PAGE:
BROWNE ON THE BALL: Forward thinking! How Boston United need their search for a goalscorer to pay off

Dayle Southwell.
Dayle Southwell.

It was a harsh lesson for the teenage me.

Out of Lincolnshire and out on the lash in a big city with mates for the first time. I’d even had a haircut and bought a new shirt.

I felt the business.

Right up until the taxi driver dropped us off and I walked into the first bar, where it swiftly became evident that every other bloke’s moisturiser cost more than I earned in a month.

Before I’d even bought my first drink I was feeling like Rab C. Nesbitt had accidentally stumbled down the red carpet at the Oscars.

It’s a real killer when you go out of your way to make improvements, and they’re still short of what others can do.

And that must be how Adam Murray feels when he looks at the National League North table right now.

Man-for-man the Boston United side he sent out of the tunnel at Telford were better than the XI which ended last season in defeat at Curzon Ashton.

But while his summertime signings, and those made since, have improved the team, it hasn’t improved their place in the table as many other sides around them have been able to push on even more.

And he’s not alone.

Ricky Miller.

Ricky Miller.

Take a look at Kidderminster Harriers right now.

Last year’s runners-up, able to spend a reported £75,000 on one player this summer, and currently 12th with five wins from 13.

For many reasons, but much of it financial, this division is tougher than ever.

A divide between the haves and have-nots seems to be appearing in the league table.

Marc Newsham.

Marc Newsham.

Of course, it’s tight in the table right now and no team down the bottom should be thinking of anything other than ‘a few wins could see us up there’.

But that doesn’t just happen.

The magic needs to come from somewhere.

Speaking after that defeat at New Bucks Head, Murray made it very clear that he feels a goalscorer is the spark missing from his squad.

And anyone who has been a regular at the Jakemans Stadium in recent years can only agree.

Between the 2008-09 and 2016-17 seasons the club’s leading scorer only failed to reach 20 goals once.

Spencer Weir-Daley.

Spencer Weir-Daley.

That was Spencer Weir-Daley in 2010-11, and nobody really cared as the club still reached the play-off semi-finals anyway.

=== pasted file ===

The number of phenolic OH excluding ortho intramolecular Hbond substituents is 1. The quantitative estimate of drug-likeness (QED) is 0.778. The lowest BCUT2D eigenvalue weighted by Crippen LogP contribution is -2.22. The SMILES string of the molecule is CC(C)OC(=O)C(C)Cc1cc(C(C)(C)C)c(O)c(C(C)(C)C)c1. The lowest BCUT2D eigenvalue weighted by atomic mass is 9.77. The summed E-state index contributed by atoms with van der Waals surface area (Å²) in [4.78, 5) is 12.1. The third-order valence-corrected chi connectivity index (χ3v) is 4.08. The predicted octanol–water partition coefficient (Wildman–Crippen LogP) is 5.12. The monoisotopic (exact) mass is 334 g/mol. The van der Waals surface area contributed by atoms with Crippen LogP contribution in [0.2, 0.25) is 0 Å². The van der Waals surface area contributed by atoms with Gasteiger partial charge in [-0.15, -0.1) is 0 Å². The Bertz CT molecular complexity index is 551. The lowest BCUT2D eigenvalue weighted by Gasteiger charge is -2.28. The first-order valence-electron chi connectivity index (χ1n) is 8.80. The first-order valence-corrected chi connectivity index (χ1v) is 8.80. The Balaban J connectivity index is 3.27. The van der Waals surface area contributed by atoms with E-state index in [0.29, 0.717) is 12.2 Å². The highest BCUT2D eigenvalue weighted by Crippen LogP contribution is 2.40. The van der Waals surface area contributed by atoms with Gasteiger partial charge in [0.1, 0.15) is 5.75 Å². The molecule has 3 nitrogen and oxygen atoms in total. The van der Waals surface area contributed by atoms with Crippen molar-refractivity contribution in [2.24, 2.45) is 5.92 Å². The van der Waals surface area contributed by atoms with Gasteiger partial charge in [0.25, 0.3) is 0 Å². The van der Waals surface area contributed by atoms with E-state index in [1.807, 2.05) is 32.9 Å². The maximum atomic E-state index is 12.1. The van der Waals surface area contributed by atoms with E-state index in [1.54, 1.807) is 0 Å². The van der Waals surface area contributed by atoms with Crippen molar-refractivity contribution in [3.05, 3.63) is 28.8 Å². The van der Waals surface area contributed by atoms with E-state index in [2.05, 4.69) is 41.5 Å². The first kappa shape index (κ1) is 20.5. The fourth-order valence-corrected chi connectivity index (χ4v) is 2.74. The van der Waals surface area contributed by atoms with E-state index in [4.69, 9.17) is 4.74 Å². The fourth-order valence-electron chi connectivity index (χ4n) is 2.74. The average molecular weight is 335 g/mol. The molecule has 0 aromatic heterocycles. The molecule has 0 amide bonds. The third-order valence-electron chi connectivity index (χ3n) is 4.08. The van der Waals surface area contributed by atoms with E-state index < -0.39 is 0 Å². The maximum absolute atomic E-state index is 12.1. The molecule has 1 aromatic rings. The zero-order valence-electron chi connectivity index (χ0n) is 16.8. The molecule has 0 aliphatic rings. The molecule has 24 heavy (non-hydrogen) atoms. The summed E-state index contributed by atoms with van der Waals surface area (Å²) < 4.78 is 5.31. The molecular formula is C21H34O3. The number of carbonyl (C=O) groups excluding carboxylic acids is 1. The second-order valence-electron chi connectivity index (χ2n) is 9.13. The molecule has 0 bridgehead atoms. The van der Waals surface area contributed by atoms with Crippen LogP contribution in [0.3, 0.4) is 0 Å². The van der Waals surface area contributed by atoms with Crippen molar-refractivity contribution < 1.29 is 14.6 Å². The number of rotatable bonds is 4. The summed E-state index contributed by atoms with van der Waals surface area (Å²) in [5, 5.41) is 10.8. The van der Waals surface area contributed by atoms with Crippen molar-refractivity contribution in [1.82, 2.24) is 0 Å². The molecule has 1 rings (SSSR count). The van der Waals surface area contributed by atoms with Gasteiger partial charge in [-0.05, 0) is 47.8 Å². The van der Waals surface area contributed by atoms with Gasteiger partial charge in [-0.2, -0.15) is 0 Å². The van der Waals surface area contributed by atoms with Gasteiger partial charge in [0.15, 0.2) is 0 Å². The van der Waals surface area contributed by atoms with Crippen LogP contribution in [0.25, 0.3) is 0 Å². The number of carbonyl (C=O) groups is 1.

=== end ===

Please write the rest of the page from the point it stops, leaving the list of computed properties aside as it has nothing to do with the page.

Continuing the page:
For the best part of a decade United have been spoilt with leading scorers - Ollie Ryan 22, Marc Newsham 29, Weir-Daley 14, Newsham 21, Newsham 30, Ricky Miller 28, Dayle Southwell 30, Southwell 24 - to the point that we just expect the next one to come along every time a hotshot moves on.

But the problem is that’s just not the case, as this season and last are proving.

It’s not as if the club doesn’t have strikers.

Kabongo Tshimanga has struck six times already and at there are at least 33 more games to try to beat the 12 Jay Rollins topped the charts with last year or the 14 SWD notched in that promotion-chasing season.

The young forward may even be the next in a long line to reach 20.

Karl Hawley has the predigree but is at the stage of his career where he’s more of an impact player than a regular starter, while Jay Rollins has been playing in a wider role since his return.

And what about Gregg Smith?

Undoubtedly a tremendous weapon, but just seven starts in the past 10 months means he’s still playing catch-up with his fitness while Boston desperately need additional firepower.

But from where?

More than ever the most consistent non-league strikers are being offered better deals by the richer clubs.

Clubs who can afford to stockpile strikers and strikers who are on contracts big enough to ensure they’re happy to sit it out, or go on loan, rather than agitate for a move.

If you’re a full-time footballer, training every day in English football’s sixth tier (yes, full-time and sixth tier do fit in the same sentence these days), do you really demand your contract gets ripped up so you can move to a semi-pro side and begin the hunt for a day job?

These days the better players from lower levels are also tied up, certainly good business sense for a club with a promising talent aged under 23.

Seven-day approaches may not be a thing of the past, but it’s tougher to pick up a gem on a free than ever.

This summer Boston were in talks with one middle-ranking non-league striker and a decent deal was put on the table.

Decent, that is, until a rival offered him pretty much double what he had been taking home.

Murray’s inability to land another forward hasn’t been down to lack of effort.

He’s been out scouting, on the phone and even agreeing deals which have been gazumped at the 11th hour. At least twice.

There have also been the trialists which - for numerous reasons - haven’t worked out.

They say hard work pays off.

I hope that’s the case for Murray and United, as a man putting the ball in the back of the net could instantly transform fortunes.